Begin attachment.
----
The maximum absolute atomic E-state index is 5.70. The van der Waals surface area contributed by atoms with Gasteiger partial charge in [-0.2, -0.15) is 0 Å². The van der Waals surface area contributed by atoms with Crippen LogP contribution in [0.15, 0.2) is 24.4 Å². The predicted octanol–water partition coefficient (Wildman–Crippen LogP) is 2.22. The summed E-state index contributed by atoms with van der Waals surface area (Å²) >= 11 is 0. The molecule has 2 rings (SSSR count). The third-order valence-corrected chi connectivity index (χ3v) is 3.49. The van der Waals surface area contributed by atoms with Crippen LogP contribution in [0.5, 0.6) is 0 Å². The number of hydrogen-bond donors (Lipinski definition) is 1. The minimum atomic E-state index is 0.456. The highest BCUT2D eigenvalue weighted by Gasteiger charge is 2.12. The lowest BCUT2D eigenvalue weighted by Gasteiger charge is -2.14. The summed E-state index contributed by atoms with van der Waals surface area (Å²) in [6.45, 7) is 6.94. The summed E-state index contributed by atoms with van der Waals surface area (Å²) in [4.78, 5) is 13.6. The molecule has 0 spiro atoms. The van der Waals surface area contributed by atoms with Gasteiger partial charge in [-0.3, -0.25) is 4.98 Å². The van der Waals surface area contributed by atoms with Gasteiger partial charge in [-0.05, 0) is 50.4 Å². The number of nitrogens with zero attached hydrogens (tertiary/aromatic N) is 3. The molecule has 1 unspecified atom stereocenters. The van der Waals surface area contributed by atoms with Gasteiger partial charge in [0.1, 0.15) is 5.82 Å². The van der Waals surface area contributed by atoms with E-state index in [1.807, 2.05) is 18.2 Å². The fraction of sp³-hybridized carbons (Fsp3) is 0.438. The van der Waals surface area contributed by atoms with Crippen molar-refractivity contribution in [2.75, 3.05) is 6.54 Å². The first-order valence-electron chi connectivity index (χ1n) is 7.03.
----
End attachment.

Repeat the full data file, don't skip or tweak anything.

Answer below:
The maximum absolute atomic E-state index is 5.70. The van der Waals surface area contributed by atoms with Gasteiger partial charge in [-0.2, -0.15) is 0 Å². The van der Waals surface area contributed by atoms with Crippen LogP contribution in [0.15, 0.2) is 24.4 Å². The predicted octanol–water partition coefficient (Wildman–Crippen LogP) is 2.22. The summed E-state index contributed by atoms with van der Waals surface area (Å²) >= 11 is 0. The molecule has 2 rings (SSSR count). The third-order valence-corrected chi connectivity index (χ3v) is 3.49. The van der Waals surface area contributed by atoms with Crippen LogP contribution in [0.5, 0.6) is 0 Å². The number of hydrogen-bond donors (Lipinski definition) is 1. The minimum atomic E-state index is 0.456. The highest BCUT2D eigenvalue weighted by Gasteiger charge is 2.12. The lowest BCUT2D eigenvalue weighted by Gasteiger charge is -2.14. The summed E-state index contributed by atoms with van der Waals surface area (Å²) in [6.45, 7) is 6.94. The summed E-state index contributed by atoms with van der Waals surface area (Å²) in [4.78, 5) is 13.6. The molecule has 0 spiro atoms. The van der Waals surface area contributed by atoms with Gasteiger partial charge in [-0.3, -0.25) is 4.98 Å². The van der Waals surface area contributed by atoms with Gasteiger partial charge in [-0.05, 0) is 50.4 Å². The number of nitrogens with zero attached hydrogens (tertiary/aromatic N) is 3. The molecule has 1 unspecified atom stereocenters. The van der Waals surface area contributed by atoms with Gasteiger partial charge in [0.1, 0.15) is 5.82 Å². The van der Waals surface area contributed by atoms with E-state index in [1.807, 2.05) is 18.2 Å². The fraction of sp³-hybridized carbons (Fsp3) is 0.438. The van der Waals surface area contributed by atoms with Crippen molar-refractivity contribution in [2.75, 3.05) is 6.54 Å². The first-order valence-electron chi connectivity index (χ1n) is 7.03.